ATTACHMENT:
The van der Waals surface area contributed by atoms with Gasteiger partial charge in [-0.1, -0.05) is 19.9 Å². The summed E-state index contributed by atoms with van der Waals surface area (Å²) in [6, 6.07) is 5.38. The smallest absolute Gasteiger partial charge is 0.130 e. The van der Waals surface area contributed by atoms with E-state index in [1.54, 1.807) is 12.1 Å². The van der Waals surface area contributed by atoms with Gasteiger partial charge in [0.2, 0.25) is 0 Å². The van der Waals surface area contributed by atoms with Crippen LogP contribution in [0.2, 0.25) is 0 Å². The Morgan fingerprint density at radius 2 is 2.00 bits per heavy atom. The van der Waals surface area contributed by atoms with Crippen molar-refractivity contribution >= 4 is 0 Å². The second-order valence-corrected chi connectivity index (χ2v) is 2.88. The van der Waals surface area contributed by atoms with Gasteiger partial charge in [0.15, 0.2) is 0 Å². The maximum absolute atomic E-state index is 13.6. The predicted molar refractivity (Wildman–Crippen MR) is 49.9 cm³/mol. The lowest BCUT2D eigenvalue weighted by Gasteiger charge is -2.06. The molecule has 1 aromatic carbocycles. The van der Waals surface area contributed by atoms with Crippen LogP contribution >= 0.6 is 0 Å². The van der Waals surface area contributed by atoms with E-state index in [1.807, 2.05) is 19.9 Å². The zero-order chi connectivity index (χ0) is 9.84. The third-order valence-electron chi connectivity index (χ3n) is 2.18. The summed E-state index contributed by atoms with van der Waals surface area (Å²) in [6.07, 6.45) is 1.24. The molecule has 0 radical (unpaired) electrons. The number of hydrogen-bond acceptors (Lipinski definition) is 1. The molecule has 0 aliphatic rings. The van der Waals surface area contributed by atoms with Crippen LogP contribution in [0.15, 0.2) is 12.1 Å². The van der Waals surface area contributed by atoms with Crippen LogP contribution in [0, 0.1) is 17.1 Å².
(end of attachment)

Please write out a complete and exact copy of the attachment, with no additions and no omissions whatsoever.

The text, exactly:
The van der Waals surface area contributed by atoms with Gasteiger partial charge in [-0.1, -0.05) is 19.9 Å². The summed E-state index contributed by atoms with van der Waals surface area (Å²) in [6, 6.07) is 5.38. The smallest absolute Gasteiger partial charge is 0.130 e. The van der Waals surface area contributed by atoms with E-state index in [1.54, 1.807) is 12.1 Å². The van der Waals surface area contributed by atoms with Gasteiger partial charge in [0.2, 0.25) is 0 Å². The van der Waals surface area contributed by atoms with Crippen LogP contribution in [0.2, 0.25) is 0 Å². The Morgan fingerprint density at radius 2 is 2.00 bits per heavy atom. The van der Waals surface area contributed by atoms with Crippen molar-refractivity contribution >= 4 is 0 Å². The second-order valence-corrected chi connectivity index (χ2v) is 2.88. The van der Waals surface area contributed by atoms with Gasteiger partial charge in [0.15, 0.2) is 0 Å². The maximum absolute atomic E-state index is 13.6. The predicted molar refractivity (Wildman–Crippen MR) is 49.9 cm³/mol. The lowest BCUT2D eigenvalue weighted by Gasteiger charge is -2.06. The molecule has 1 aromatic carbocycles. The van der Waals surface area contributed by atoms with Crippen LogP contribution >= 0.6 is 0 Å². The van der Waals surface area contributed by atoms with E-state index in [1.807, 2.05) is 19.9 Å². The zero-order chi connectivity index (χ0) is 9.84. The third-order valence-electron chi connectivity index (χ3n) is 2.18. The summed E-state index contributed by atoms with van der Waals surface area (Å²) in [6.07, 6.45) is 1.24. The molecule has 0 radical (unpaired) electrons. The number of hydrogen-bond acceptors (Lipinski definition) is 1. The molecule has 0 aliphatic rings. The van der Waals surface area contributed by atoms with Crippen LogP contribution in [0.15, 0.2) is 12.1 Å². The van der Waals surface area contributed by atoms with Crippen LogP contribution in [0, 0.1) is 17.1 Å².